Just on this last trip to Taiwan, I learned a new word play joke, that I might have said before, but didn't grasp its full meaning until this trip. When people would ask me, “What are you doing in Taiwan?” and I would answer, “我來找茶” or “I came to look for tea.” One person with a good sense of humor thought I was saying “我來找碴” or “I come looking for trouble.” You see, 找茶 (look for tea) and 找碴 (to pick fault with/to nitpick/ to pick a quarrel) have the exact same pronunciation and the exact same tone. This joke evolved into the following sentence: 在台灣當時找茶,跟美國茶界找碴。“While I'm in Taiwan looking for tea, I find a fault with the U.S. tea world.” My quarrel is over the term blue tea. As I stated in my previous post “The Color of Oolong is Never Blue,” calling qing cha “blue tea” is a mistranslation. Qing cha is, in fact, a category of oolong tea that is less oxidized and closer to the green end of the oolong spectrum.

This term “blue tea” was really getting to me. It's as if one source started calling oolong blue, and everyone follows. Now it is as if everyone is copying everyone else. Oolong is not blue tea. Oolong has never been blue and it never will be. Given the difficulty of this beautiful language, it is no wonder that when presented with a word, like “qing,” that can be translated both as green and blue, there is some confusion. I knew that there was some confusion, so I decided to get to the bottom of it.


I asked a tea teacher in Taiwan, “What color is qing?” He showed me a color very close to the blue on this pouring pitcher shown above. My heart sank. Maybe they are right in translating qing cha as blue tea, I thought. He went on, “But when we are talking about tea, this is not the color. When we are talking about tea, qing cha is green. In fact it is supposed to be the color of a frog's back. It includes green, red, and even white. This is qing's color when it comes to tea.” In this case 青色 “qing se” or the color of qing, and 青蛙 “qing wa” or frog use the same first word, 青”qing.” Like I mentioned in my previous post, I think most Americans can learn to call oolong simply “oolong” and don't need to rely on an arbitrary color code.

Oolong Qing Cha is the color of a frog's back. Frog's Back Oolong... An oolong by any other name would taste as sweet. Let's just not call it blue.

Monday, June 16, 2014

Oolong Curiosity

As we get to know oolong tea, curiosity is a great mindset to have. This mindset of experimentation allows us to be open to all of the flavors that oolong has to offer. Brewing oolong is a constant experience in trial and error. In the beginning, it is common to brew the tea too weak or too strong. If the tea is too strong, the tea is bitter. But with high quality tea, even bitter tea has something to offer. This bitter flavor is less familiar to the American palate, but in Asia, bitter is a flavor that is also appreciated. Bitter flavor has the ability to remove heat from the liver. The heat of summer is the best time of year to go for bitter. When high quality tea brewed too strong, a string of deep rich floral and fruit undertones delightful to the senses can follow the initial bitter flavor. A pleasant surprise.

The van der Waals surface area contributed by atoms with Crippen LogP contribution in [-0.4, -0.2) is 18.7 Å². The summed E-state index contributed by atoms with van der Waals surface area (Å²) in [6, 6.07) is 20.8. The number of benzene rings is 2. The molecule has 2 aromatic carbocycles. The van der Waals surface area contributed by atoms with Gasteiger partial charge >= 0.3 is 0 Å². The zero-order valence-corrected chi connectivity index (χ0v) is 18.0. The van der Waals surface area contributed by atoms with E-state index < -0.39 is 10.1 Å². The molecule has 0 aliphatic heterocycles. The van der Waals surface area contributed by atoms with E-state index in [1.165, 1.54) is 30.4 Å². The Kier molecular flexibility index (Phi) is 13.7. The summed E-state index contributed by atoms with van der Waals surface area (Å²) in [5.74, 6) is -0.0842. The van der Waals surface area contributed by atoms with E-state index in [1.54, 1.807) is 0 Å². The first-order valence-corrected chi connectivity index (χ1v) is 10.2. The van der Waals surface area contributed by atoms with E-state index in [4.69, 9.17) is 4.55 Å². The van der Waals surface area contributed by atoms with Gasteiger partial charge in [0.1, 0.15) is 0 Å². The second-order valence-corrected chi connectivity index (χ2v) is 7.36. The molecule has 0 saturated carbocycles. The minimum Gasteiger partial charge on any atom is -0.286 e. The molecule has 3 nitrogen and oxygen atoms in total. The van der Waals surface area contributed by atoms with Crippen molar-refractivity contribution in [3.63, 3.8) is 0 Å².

Industry practice for comparing tea:

When we compare two teas it is important to use the exact same standards for each tea. To compare teas fairly, it is important to use the same amount of tea. Often professional tasters will use 3g or 5g of tea. The same temperature water. For most oolong teas, tea masters in Taiwan will use water that has just boiled. Use multiple sets of the same tea ware. This way, differences in tea ware will not cause any unfair advantage to either of the teas. My favorite tea ware for comparing teas is the Jian Ding Bei, or professional tea tasting set. By using the same tea ware, it is easier to use the same amount of water. This is important, because the tea-to-water ratio should be the same for each tea. Finally, brew each tea for the same amount of time. Often, professionals will brew multiple teas at the same time. This is tricky at first, but gets easier with practice. This is a good practice because it is also important to taste the teas side by side at similar temperatures. Our senses are always in flux. Slurping is a technique used to enjoy a tea's entire breadth, as well as replace what was previously on the palate. By slurping the tea deep into the sinuses, through the roof of the palate it is possible to go through a line of several teas and make decisions and not become overwhelmed or confused about the flavors.  

Saturday, June 14, 2014

Blue Tea

The first time I heard the term “blue tea”, I thought it was totally bogus. A UO professor asked me if I'd ever heard of this kind of tea before. When I said that I hadn't, he offered to bring me a copy of a book that he had just brought back from Mainland China. Flipping through the book, I was shocked to see that the tea the author classified as blue tea was oolong. I dismissed it as a fluke and hoped I would never come across the term again. If only I had been so lucky...